Daily Archives: March 4, 2013

Practicing Scientology


I came across a little something that I think that people practicing Scientology – inside or out of the church – ought to consider while pursuing the higher realms of cognitive development and consciousness it can assist with the attainment of.  The following is a segment of a talk by philosopher Ken Wilber on traps that certain spiritual teachers can set for students.   I think this applies to both the teacher (auditor/supervisor/advisor) and the teachings themselves.  The latter being so, in fact, has prompted several essays by me of late suggesting that while you strive for as close to perfection as you can with technical Scientology procedure, you not fall into the trap of becoming a radical, fundamentalist Scientologist (literalist) whether you are affiliated with the church or not.

From Kosmic Consciousness with Ken Wilber by Sounds True.

Indeed we do have these one or two dozen developmental lines, like cognitive development, interpersonal development, moral development.  And you can be very highly developed in some of those lines, medium development in others and very low development in yet others.

What seems to happen with a lot of meditative, contemplative or spiritual teachers is that one or two lines are very highly developed; and they are, indeed, the lines that have to do with the capacity for introspection, for awareness, for cognitive capacity and they can get into some very, very high states of consciousness.  So in that capacity they are very highly developed, really authentically highly developed. It is not to take anything away from that accomplishment.  It’s just perhaps that their own practice or personality has left two or three or five other developmental lines not very well developed, or possibly atrophied, or possibly even pathological.  And particularly in certain types of spiritual development there is an emphasis on, let’s say meditation or personal interior development – that spend hours and hours and hours inspecting the “I” but not giving a lot of time to polishing your inter-personal skills, or your sexual skills, or your moral skills even for that matter.

The fact that you are a great meditator does not mean that you are going to be a great mathematician or have great musical skills or have any of these other developmental lines.   The problem comes because some of these states of consciousness are so overpowering and appear to be so all-inclusive in a certain way that it’s easy for individuals to say that ‘because I now have this experience of enlightened oneness, that therefore everything about me communicates this perfect oneness.’  And teachers fall into this trap all the time.  And I think anybody who has had these kinds of experiences can see that tendency in themselves; because that experience of ‘one taste’ , particularly when you are tapping into the absolute truth – not just relative – but you are also getting this blast of absolute isness, then it is just impossible for that to be wrong in a certain sense. And in its formlessness that’s right.  It is impossible for it to be wrong because there are no parts.  It just is.  And there it is, you just see it.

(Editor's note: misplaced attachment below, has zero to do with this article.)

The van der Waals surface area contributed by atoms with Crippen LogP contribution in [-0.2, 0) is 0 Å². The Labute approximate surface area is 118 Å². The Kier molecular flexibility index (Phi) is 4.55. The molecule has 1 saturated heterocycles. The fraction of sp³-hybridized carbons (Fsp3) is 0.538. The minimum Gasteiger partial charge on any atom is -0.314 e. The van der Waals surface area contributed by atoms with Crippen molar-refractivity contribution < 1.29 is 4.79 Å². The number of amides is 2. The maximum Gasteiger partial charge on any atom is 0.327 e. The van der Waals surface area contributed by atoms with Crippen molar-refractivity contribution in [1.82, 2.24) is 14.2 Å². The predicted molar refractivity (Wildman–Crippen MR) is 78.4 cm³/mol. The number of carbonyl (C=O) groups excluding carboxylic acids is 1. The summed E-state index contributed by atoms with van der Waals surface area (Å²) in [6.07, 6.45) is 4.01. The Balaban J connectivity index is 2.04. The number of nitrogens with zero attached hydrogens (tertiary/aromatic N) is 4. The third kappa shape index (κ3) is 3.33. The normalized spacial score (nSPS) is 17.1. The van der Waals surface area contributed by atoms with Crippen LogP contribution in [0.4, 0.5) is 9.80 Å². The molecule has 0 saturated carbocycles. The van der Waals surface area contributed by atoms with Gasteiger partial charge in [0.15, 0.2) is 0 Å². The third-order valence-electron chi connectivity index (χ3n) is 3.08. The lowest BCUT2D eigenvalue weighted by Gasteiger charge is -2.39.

That doesn’t mean therefore you excel in all these other areas.  The problem comes when students come to spiritual teachers and the spiritual teacher is trying to help the student overcome ego which is a very important part of spiritual growth.  You have to sort of grow beyond your own individuality, your self contraction, your separate self.  And what the teacher tends to do is then – half the advice they give the student is very good, half of it is usually a disaster.

The good part has to do, indeed, with the areas that the teacher is competent in, and can spot self-attraction, can spot ego and so on.  But the areas that the teacher is not competent in, then they start criticizing the student for things that might in fact be very wise on the student’s part but can’t be spotted by the teacher.  It can be in anything, it can be in any sort of relation, it can be in the job, it can be in work, it can be in marriage, in any sort of relation you are in.  And the teacher is telling you ‘no, you are doing that because you are contracting ego, you are doing that because you are being egoic, you are not taking my advice because you are resisting me.  And your resistance to me – the teacher, guru, master – is evidence of your ego, your contracted, illusory ego.’  But it might be evidence of your discriminating wisdom growing and evolving.   But because the teacher is not evolved in those areas, the teacher can’t spot that.  All the teacher can do is spot any disagreement you have with the teacher as if that is egoic contraction, when the disagreement you might have with the teacher is with that part of the teacher that is a jerk – and you should disagree with that.

If teachers don’t have some form of integrally informed awareness, then it is going to be hard for them to discriminate the areas in which they are competent to make these kinds of judgments in and the areas they are not very competent in.  And that is a real nightmare, for everybody.  We’ve all had teachers like that. To the extent that any of us are teachers we get caught in the same traps ourselves.  And the only thing that we can do is to continue to have this dialogue in an integrally informed context.